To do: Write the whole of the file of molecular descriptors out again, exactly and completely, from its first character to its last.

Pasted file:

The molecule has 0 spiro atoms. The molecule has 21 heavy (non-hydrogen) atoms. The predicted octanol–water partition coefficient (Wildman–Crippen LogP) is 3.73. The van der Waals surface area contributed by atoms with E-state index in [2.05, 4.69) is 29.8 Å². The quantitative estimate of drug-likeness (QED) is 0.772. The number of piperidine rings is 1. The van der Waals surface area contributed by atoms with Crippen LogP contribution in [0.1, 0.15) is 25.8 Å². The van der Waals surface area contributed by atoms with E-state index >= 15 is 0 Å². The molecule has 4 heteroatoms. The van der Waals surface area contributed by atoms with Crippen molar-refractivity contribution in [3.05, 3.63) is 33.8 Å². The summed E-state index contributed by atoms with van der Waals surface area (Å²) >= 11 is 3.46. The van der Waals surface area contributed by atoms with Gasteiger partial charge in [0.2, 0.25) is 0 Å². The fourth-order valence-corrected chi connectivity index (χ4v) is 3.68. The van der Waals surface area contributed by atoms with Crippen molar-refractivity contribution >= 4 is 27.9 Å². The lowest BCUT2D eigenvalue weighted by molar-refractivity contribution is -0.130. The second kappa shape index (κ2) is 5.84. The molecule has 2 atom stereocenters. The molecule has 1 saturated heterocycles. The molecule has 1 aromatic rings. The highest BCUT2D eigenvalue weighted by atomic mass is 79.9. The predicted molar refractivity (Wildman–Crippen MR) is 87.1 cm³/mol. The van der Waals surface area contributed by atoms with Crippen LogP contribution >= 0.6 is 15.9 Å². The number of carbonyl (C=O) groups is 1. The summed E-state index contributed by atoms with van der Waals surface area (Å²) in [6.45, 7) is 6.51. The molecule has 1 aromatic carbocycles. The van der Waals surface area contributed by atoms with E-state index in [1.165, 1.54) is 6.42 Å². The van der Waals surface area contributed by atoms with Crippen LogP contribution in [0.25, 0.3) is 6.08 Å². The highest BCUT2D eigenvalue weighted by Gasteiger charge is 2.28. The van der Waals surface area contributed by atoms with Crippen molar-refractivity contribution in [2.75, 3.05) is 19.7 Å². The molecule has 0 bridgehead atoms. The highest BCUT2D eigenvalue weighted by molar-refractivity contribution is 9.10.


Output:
The molecule has 0 spiro atoms. The molecule has 21 heavy (non-hydrogen) atoms. The predicted octanol–water partition coefficient (Wildman–Crippen LogP) is 3.73. The van der Waals surface area contributed by atoms with E-state index in [2.05, 4.69) is 29.8 Å². The quantitative estimate of drug-likeness (QED) is 0.772. The number of piperidine rings is 1. The van der Waals surface area contributed by atoms with Crippen LogP contribution in [0.1, 0.15) is 25.8 Å². The van der Waals surface area contributed by atoms with E-state index >= 15 is 0 Å². The molecule has 4 heteroatoms. The van der Waals surface area contributed by atoms with Crippen molar-refractivity contribution in [3.05, 3.63) is 33.8 Å². The summed E-state index contributed by atoms with van der Waals surface area (Å²) >= 11 is 3.46. The van der Waals surface area contributed by atoms with Gasteiger partial charge in [0.2, 0.25) is 0 Å². The fourth-order valence-corrected chi connectivity index (χ4v) is 3.68. The van der Waals surface area contributed by atoms with Crippen molar-refractivity contribution >= 4 is 27.9 Å². The lowest BCUT2D eigenvalue weighted by molar-refractivity contribution is -0.130. The second kappa shape index (κ2) is 5.84. The molecule has 2 atom stereocenters. The molecule has 1 saturated heterocycles. The molecule has 1 aromatic rings. The highest BCUT2D eigenvalue weighted by atomic mass is 79.9. The predicted molar refractivity (Wildman–Crippen MR) is 87.1 cm³/mol. The van der Waals surface area contributed by atoms with Crippen LogP contribution >= 0.6 is 15.9 Å². The number of carbonyl (C=O) groups is 1. The summed E-state index contributed by atoms with van der Waals surface area (Å²) in [6.45, 7) is 6.51. The molecule has 1 aromatic carbocycles. The van der Waals surface area contributed by atoms with E-state index in [1.165, 1.54) is 6.42 Å². The van der Waals surface area contributed by atoms with Crippen LogP contribution in [0.25, 0.3) is 6.08 Å². The highest BCUT2D eigenvalue weighted by Gasteiger charge is 2.28. The van der Waals surface area contributed by atoms with Crippen molar-refractivity contribution in [2.75, 3.05) is 19.7 Å². The molecule has 0 bridgehead atoms. The highest BCUT2D eigenvalue weighted by molar-refractivity contribution is 9.10.